How to Use a Digital Camera
- Beach/Snow mode brightens the exposure so your winter shots won’t look gray (my favorite).
- Flower mode gives a narrow zone of sharp focus on a very close subject, with a narrow depth-of-field for a blurry background. Use this setting for close-up shots including jewelry, bugs, food, and artistic renderings of your cat’s profile.
- Landscape mode gives sharp focus on everything from foreground to background with a wide depth-of-field. Use it for brightly-lit landscapes or for darker scenes with a tripod to offset the slower shutter speed.
- Here are some more scene modes that your camera may have: Indoor, Party, Sports, Portrait, Sunset, Starry sky, Fireworks, Aerial, HDR, Underwater, Panorama assist, Night portrait, Night scenery, Food, Candle light…The manufacturers have gotten really creative.
- You can also create your own custom scene modes, for situations you encounter frequently.
You don’t have to memorize all this information. Just remember this: When you photograph, be aware of the situation and set the camera accordingly. Don’t always let your camera decide how to take the picture. Take control of your camera and practice, and your images will improve. Photography is like any other skill: the more you practice, the better you get.
By now, if you’re still reading, your eyes have glazed over and your brain is saying, “This is as bad as reading the manual”. Yes, technical stuff is boring. But like any other technique, once you learn it you know it. Practice one technique at a time. Take your camera to the playground with your kids. Stop on the way home from work and shoot the sunset. Experiment with different settings. Make a portrait with the portrait setting, and then take the same picture with the landscape setting. Look at both carefully on the computer. Can you see any difference? The portrait setting should give you a pleasing portrait with a soft, non-distracting background. The landscape setting should give you a sharp person, with sharp blemishes, as well as a sharp background which might distract from the person. How does your person look with sunset mode?
And here’s the important question: How do you like it? Once you understand the effects of the different settings, you can mix them up to produce some really cool stuff. On a cloudy day, shoot a lighthouse in Indoor mode. It will look blue! You can really have fun and develop a personal style by playing with the settings on your compact camera.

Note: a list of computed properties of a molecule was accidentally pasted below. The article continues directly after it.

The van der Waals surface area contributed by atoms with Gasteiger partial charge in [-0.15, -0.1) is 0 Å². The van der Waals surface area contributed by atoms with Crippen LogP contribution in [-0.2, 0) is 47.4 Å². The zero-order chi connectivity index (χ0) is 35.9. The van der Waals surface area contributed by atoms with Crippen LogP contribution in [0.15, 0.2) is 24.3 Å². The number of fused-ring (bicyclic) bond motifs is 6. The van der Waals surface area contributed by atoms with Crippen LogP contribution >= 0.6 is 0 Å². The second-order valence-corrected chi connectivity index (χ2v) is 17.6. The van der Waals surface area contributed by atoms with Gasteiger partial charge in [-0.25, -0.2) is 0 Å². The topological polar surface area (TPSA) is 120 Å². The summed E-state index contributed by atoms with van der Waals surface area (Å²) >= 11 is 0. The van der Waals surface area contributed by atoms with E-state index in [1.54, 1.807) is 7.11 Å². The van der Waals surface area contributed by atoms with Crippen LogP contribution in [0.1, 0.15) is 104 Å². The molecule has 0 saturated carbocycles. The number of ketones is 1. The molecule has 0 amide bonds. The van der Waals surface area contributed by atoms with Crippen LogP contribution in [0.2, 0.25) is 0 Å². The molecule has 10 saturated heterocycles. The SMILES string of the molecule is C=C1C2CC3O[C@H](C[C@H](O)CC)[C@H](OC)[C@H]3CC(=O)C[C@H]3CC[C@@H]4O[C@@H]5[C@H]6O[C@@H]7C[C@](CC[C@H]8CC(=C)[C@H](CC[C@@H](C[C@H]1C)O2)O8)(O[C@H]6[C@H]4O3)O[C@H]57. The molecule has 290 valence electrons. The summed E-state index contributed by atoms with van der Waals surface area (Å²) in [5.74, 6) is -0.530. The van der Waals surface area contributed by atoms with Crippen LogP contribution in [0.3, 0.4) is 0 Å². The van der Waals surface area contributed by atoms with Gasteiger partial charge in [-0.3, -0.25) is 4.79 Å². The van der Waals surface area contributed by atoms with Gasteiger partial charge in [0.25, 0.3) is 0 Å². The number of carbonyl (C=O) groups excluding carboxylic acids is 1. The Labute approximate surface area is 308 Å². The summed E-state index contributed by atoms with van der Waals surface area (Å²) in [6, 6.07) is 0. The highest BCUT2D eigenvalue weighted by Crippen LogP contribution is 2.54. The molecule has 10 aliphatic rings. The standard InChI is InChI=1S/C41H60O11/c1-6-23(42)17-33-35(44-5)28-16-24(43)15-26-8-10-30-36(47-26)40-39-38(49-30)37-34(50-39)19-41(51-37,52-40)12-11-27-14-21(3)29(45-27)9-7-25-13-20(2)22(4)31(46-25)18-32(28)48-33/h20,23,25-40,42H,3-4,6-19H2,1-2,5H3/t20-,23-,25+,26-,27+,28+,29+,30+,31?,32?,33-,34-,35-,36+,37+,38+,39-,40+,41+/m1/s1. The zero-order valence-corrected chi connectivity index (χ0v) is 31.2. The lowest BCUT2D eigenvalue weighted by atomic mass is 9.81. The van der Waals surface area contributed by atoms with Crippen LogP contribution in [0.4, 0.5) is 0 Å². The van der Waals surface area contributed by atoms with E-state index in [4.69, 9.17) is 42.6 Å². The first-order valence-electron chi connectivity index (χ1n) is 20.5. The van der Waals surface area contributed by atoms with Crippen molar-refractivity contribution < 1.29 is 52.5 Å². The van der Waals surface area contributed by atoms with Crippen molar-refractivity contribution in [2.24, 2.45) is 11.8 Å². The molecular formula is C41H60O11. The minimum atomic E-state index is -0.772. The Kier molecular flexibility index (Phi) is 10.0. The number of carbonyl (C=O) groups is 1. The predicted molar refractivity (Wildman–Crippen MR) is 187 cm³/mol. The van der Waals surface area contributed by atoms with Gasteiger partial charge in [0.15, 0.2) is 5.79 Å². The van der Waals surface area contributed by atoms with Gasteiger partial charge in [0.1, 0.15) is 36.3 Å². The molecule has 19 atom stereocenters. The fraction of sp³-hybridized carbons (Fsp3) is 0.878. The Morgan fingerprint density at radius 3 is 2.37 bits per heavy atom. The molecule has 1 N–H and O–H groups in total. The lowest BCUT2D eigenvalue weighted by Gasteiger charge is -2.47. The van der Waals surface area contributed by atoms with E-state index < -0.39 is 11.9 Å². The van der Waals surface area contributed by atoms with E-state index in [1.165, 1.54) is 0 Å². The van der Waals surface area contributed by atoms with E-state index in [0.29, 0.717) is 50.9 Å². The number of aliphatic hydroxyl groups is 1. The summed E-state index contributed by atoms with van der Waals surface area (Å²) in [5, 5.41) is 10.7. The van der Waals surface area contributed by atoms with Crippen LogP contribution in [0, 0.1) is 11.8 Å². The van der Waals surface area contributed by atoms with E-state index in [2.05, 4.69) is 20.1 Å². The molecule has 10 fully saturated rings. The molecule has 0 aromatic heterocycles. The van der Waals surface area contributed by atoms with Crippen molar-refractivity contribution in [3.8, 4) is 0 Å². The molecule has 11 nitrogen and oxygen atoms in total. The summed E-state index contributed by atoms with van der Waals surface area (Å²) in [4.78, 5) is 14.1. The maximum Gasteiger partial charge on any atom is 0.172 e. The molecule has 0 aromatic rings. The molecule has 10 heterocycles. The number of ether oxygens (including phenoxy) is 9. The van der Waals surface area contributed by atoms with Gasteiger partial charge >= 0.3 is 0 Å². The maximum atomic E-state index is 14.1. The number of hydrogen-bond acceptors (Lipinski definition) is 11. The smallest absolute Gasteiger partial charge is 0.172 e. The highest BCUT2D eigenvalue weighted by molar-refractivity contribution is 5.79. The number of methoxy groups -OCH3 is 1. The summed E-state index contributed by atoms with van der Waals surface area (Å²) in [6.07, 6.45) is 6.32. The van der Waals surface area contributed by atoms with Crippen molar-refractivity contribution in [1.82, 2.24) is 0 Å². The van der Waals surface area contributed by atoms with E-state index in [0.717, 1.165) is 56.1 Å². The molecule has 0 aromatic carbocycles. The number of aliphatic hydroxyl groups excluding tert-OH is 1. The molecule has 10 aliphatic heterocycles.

RESOURCES FOR USING YOUR CAMERA — Here are some ideas for further reading:
How to compose a good picture — All the technical gizmos in the universe won’t make a beautiful picture if you don’t understand composition, lighting, and timing. There are great courses online, but they’re not necessarily free. Here are some online photography courses. Note, I’m not endorsing everything, just jumpstarting your search.
- About.com — free topics including composition, lighting, contests, and fixing common problems. A good starting point to get basic concepts that you can expand upon later.
- The New York Institute of Photography is one of many online photo schools. Take a look at NYIP as well as BetterPhoto and others. Even looking at their course outlines is instructive. But they are not free!
- Maine Media Workshops is an accredited, on-site school near Camden, Maine which offers weeklong summertime workshops. The experience is immersive and can be transformative. I took their beginner course years ago and got hooked. Since then, I have taken several of their master classes, and have always found the experience to be worth the cost. Not only do you learn photography, but you also develop contacts and see how other people use it. This is my only endorsement.
How to use a digital camera — There’s plenty of free information about the technical aspects of photography.
- Your camera’s user manual! After you know what you want to do, the manual should tell you how to do it.
- ShortCourses.com —The On-line Library of Digital Photography
- How Stuff Works — a technical view of digital photography
- Digital Photography School — I love the article on how to choose a photography class.
How to buy a digital camera — Google this topic, as there are many approaches. Even if you already own a camera, it’s good information. And this year’s models have so many more functions than a 3-year-old camera that it might be time to upgrade anyway.
- CNET advises to think first about how you’ll use your camera — good idea!
- Crutchfield has a good description of megapixels, stabilization, and scene modes
- PC World with video and a discussion of camera types and functions
The Top 8 Digital Camera Newbie Mistakes to Avoid — Not just for newbies!!! This article also has some great links to subjects such as cameras for dads and travel security.
All photos © Susan Cole Kelly.
Susan Cole Kelly is a compulsive shutterbug based in Boston and downeast Maine. You can see more of her work at http://susancolekelly.photoshelter.com/
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